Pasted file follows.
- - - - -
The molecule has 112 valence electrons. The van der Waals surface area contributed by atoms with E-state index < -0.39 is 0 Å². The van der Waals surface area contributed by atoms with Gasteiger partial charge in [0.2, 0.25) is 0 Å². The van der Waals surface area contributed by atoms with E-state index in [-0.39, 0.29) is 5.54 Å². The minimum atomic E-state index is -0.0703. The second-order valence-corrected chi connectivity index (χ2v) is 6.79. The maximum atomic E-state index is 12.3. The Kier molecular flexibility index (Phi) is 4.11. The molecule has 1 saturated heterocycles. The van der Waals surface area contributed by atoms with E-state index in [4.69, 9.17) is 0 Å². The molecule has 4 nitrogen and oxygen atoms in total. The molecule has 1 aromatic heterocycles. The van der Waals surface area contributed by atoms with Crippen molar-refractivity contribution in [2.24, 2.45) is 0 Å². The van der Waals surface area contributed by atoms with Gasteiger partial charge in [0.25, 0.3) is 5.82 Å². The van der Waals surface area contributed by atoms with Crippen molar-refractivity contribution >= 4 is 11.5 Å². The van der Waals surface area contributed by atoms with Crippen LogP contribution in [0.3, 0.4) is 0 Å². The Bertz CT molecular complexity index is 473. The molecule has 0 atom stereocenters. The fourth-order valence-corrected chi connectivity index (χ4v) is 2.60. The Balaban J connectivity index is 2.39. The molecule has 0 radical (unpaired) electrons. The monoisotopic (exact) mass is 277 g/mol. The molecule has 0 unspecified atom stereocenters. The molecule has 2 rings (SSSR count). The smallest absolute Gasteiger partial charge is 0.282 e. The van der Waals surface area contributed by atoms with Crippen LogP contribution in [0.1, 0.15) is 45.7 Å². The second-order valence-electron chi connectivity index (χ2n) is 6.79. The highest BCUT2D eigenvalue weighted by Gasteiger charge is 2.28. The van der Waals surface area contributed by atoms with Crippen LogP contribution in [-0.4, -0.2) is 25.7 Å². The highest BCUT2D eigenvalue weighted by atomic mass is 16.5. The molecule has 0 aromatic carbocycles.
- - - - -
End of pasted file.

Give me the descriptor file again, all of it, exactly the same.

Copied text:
The molecule has 112 valence electrons. The van der Waals surface area contributed by atoms with E-state index < -0.39 is 0 Å². The van der Waals surface area contributed by atoms with Gasteiger partial charge in [0.2, 0.25) is 0 Å². The van der Waals surface area contributed by atoms with E-state index in [-0.39, 0.29) is 5.54 Å². The minimum atomic E-state index is -0.0703. The second-order valence-corrected chi connectivity index (χ2v) is 6.79. The maximum atomic E-state index is 12.3. The Kier molecular flexibility index (Phi) is 4.11. The molecule has 1 saturated heterocycles. The van der Waals surface area contributed by atoms with E-state index in [4.69, 9.17) is 0 Å². The molecule has 4 nitrogen and oxygen atoms in total. The molecule has 1 aromatic heterocycles. The van der Waals surface area contributed by atoms with Crippen molar-refractivity contribution in [2.24, 2.45) is 0 Å². The van der Waals surface area contributed by atoms with Gasteiger partial charge in [0.25, 0.3) is 5.82 Å². The van der Waals surface area contributed by atoms with Crippen molar-refractivity contribution >= 4 is 11.5 Å². The van der Waals surface area contributed by atoms with Crippen LogP contribution in [0.3, 0.4) is 0 Å². The Bertz CT molecular complexity index is 473. The molecule has 0 atom stereocenters. The fourth-order valence-corrected chi connectivity index (χ4v) is 2.60. The Balaban J connectivity index is 2.39. The molecule has 0 radical (unpaired) electrons. The monoisotopic (exact) mass is 277 g/mol. The molecule has 0 unspecified atom stereocenters. The molecule has 2 rings (SSSR count). The smallest absolute Gasteiger partial charge is 0.282 e. The van der Waals surface area contributed by atoms with Crippen LogP contribution in [0.1, 0.15) is 45.7 Å². The second-order valence-electron chi connectivity index (χ2n) is 6.79. The highest BCUT2D eigenvalue weighted by Gasteiger charge is 2.28. The van der Waals surface area contributed by atoms with Crippen LogP contribution in [-0.4, -0.2) is 25.7 Å². The highest BCUT2D eigenvalue weighted by atomic mass is 16.5. The molecule has 0 aromatic carbocycles.